Treading Lightly On The Earth
Sometimes one meets a person who makes the right impression. I did, he's a strange man, quiet, introspective, solitary, a lot like the animals he loves. At first he is also quietly arrogant and a snob.
He's a free spirit and born free, he played his guitar in pubs during the seventies, hooked up with one of the most beautiful women I've seen, could be in the 1980's. He's charismatic, disheveled, brave and incredibly passionate. He ticks many boxes, but the one we all admire him for is his love of big cats, nature, the earth and the environment. His determination and guts is extraordinary. He is JOHN VARTY AKA JV, human being extraordinaire. Here is one maverick, song writing, poet, visionary, conservationist with a lust for life and the wild. I doubt he suffers fools gladly.
Can you imagine that one can get into ones' car in the early hours of a Saturday morning (4h00), drive at a leisurely pace to an almost forgotten village called Phillipolis in the Orange Free State, make a couple of left turns and thirty minutes later you could be inter-acting with Bengal Tigers? Sounds almost impossible. It's not! There, on a huge tract of land in the middle of nowhere John Varty is rehabilitating neglected tigers and tigresses, who have adapted so well they're breeding again.
It all started at a zoo in Toronto, where a tigeress was barely surviving in a cage. He rescued her, brought her, at great expense and frustration, to his farm where he nursed her back to health and gave her the freedom she was created for. I believe there are 24 tigers now, all roaming the koppies and savannas of the Free State. Her name was Destiny.
"You came to Canada to find me
You came to set me free
No more freezing cages
No more insanity
You took me to Africa
You made me wild and free
To stalk to run to hunt
To fight for territory"
From the Song "Destiny Child" John Varty
We were fortunate to be able to spend a few hours alone with JV on two game drives, one in the afternoon and one in the morning. This man is one with nature and the animals around him feel totally at ease. He knows their habits down pat. That's what he does, he is so dedicated that he spent, and willingly sacrificed, 14 years of his life tracking, studying and familiarizing himself with a leopard.
Being a professional documentary cinematographer and photographer are some of his other passions, which added to our enjoyment and highlighted the time spent in his company as he was as keen to track, wait and bide his time in the veld so that we could see and photograph these magnificent beasts.
The contrast in experiences from our trip to Ranthambore National Park in India to this is a no brainer. There we were loaded into 6 or 8 seater Jeeps taken on a wild goose chase at breakneck speeds, rushing to beat a time constraint in a specifically designated area, with religious pilgrims and clueless tourists. We were fortunate to see one ancient matriarch ambling away from us in the far distance on our last drive. The experience certainly didn't enlighten us nor did it fire our imaginations or convince us there was a successful conservation programme going on. I fear tigers are on the brink of extinction there. Fortunately, not in Africa, here we can boast a success story.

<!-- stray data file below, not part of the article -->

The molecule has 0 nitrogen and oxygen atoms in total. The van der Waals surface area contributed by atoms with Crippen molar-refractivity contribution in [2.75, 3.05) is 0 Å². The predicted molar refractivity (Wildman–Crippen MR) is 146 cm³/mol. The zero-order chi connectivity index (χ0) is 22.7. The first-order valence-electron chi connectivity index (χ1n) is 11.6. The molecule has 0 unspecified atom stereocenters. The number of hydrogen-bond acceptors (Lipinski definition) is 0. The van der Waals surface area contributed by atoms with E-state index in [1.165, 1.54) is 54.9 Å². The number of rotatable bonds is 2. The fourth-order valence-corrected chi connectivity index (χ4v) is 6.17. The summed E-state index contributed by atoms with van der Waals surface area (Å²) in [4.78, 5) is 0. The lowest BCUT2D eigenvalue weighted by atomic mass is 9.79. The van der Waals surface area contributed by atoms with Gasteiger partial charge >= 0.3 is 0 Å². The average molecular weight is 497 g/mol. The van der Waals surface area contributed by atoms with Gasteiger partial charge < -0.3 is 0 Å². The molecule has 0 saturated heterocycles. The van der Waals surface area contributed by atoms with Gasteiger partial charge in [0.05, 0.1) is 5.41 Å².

We spent the afternoon with a white tigress and her two cubs (she has three), we watched her, gaped at her size, enjoyed her interaction with one of the cubs and giggled at him growling at his reflection on the pond. She's truly magnificent and rare as her coat is white.
Supper was a simple affair, just us with JV and his assistant, enjoying a home cooked meal. He became more animated as he told us all about his adventures, his stints in the Mara and the South Luangwa National Park in Zambia, he shared some of his knowledge with us and spoke of his years at Londolozi Game Reserve. With pride and obvious love he told us about is three children and about his dreams to acquire more land to extend his reserve and about his plans to go into a joint venture with the local community. I can't imagine him ever sitting on a stoep staring off into the sunset.
On Sunday morning we returned to the farm for our morning game drive and saw our first cheetah minutes after I'd closed the huge farm gate. It was whilst driving through the veld that we saw a beautiful herd of Wildebeest and then he spotted a pride of cheetah with cubs lying in the veld amidst yellow spring flowers. After being assured that all would be well we were encouraged to alight the vehicle, take up our positions lying flat on our stomachs not meters away from the pride. What an experience. The playful cubs became so comfortable with us and we in return so unthreatening that they ventured right up to us. We did get a couple of hisses right in our faces, just to show us who was in charge!
"A sparkling diamond a fragile life
Through the trees a shaft of light
Your coat so white as fallen snow
Your eyes so blue like rivers when they flow"
From the Song "Shine a LIght" John Varty
After a four hour drive we were safely returned to our vehicle, we declined the breakfast invitation as we had a long trek ahead of us. This journey certainly was a highlight and I'd like every animal and nature lover to experience it at least once. It certainly opened our eyes to see real successful conservation at work, and it's right on our doorstep.
JV has published many books, we bought NINE LIVES and IN THE JAWS OF A TIGER
In our book he wrote: TREAD LIGHTLY ON THE EARTH. He does and so must we.
You have to book - contact Sunette for accommodation and tiger experience
Tel: +27 51 773 0063 Cell: +27 82 89 24680
Sunette will book accommodation at Starry Nights Karoo Cottages - www.starrynights.co.za
You can follow JV on Twitter, Facebook (Tiger Conservation) YouTube and Instagram
He has filmed for National Geographic and almost died doing it, when Corbett attacked him. (It's all in the book!)
Thanks JV for an amazing experience.